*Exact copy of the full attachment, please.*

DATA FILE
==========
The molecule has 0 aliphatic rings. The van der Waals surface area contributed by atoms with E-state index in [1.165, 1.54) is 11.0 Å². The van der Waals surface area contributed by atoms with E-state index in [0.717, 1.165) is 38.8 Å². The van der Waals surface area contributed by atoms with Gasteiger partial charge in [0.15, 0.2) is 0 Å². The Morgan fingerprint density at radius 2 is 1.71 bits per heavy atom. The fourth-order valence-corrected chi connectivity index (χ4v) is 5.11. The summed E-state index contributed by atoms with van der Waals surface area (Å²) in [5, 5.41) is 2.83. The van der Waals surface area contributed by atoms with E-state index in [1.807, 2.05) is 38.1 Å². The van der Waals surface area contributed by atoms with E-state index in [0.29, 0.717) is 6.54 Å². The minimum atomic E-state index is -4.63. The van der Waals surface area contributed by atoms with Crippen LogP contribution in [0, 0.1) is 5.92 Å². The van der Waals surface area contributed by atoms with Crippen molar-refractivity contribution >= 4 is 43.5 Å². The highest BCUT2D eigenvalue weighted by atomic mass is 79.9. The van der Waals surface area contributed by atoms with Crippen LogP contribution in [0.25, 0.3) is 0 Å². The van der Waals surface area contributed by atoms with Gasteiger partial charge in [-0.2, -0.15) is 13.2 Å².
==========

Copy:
The molecule has 0 aliphatic rings. The van der Waals surface area contributed by atoms with E-state index in [1.165, 1.54) is 11.0 Å². The van der Waals surface area contributed by atoms with E-state index in [0.717, 1.165) is 38.8 Å². The van der Waals surface area contributed by atoms with Gasteiger partial charge in [0.15, 0.2) is 0 Å². The Morgan fingerprint density at radius 2 is 1.71 bits per heavy atom. The fourth-order valence-corrected chi connectivity index (χ4v) is 5.11. The summed E-state index contributed by atoms with van der Waals surface area (Å²) in [5, 5.41) is 2.83. The van der Waals surface area contributed by atoms with E-state index in [1.807, 2.05) is 38.1 Å². The van der Waals surface area contributed by atoms with E-state index in [0.29, 0.717) is 6.54 Å². The minimum atomic E-state index is -4.63. The van der Waals surface area contributed by atoms with Crippen LogP contribution in [0, 0.1) is 5.92 Å². The van der Waals surface area contributed by atoms with Crippen molar-refractivity contribution >= 4 is 43.5 Å². The highest BCUT2D eigenvalue weighted by atomic mass is 79.9. The van der Waals surface area contributed by atoms with Crippen LogP contribution in [0.25, 0.3) is 0 Å². The van der Waals surface area contributed by atoms with Gasteiger partial charge in [-0.2, -0.15) is 13.2 Å².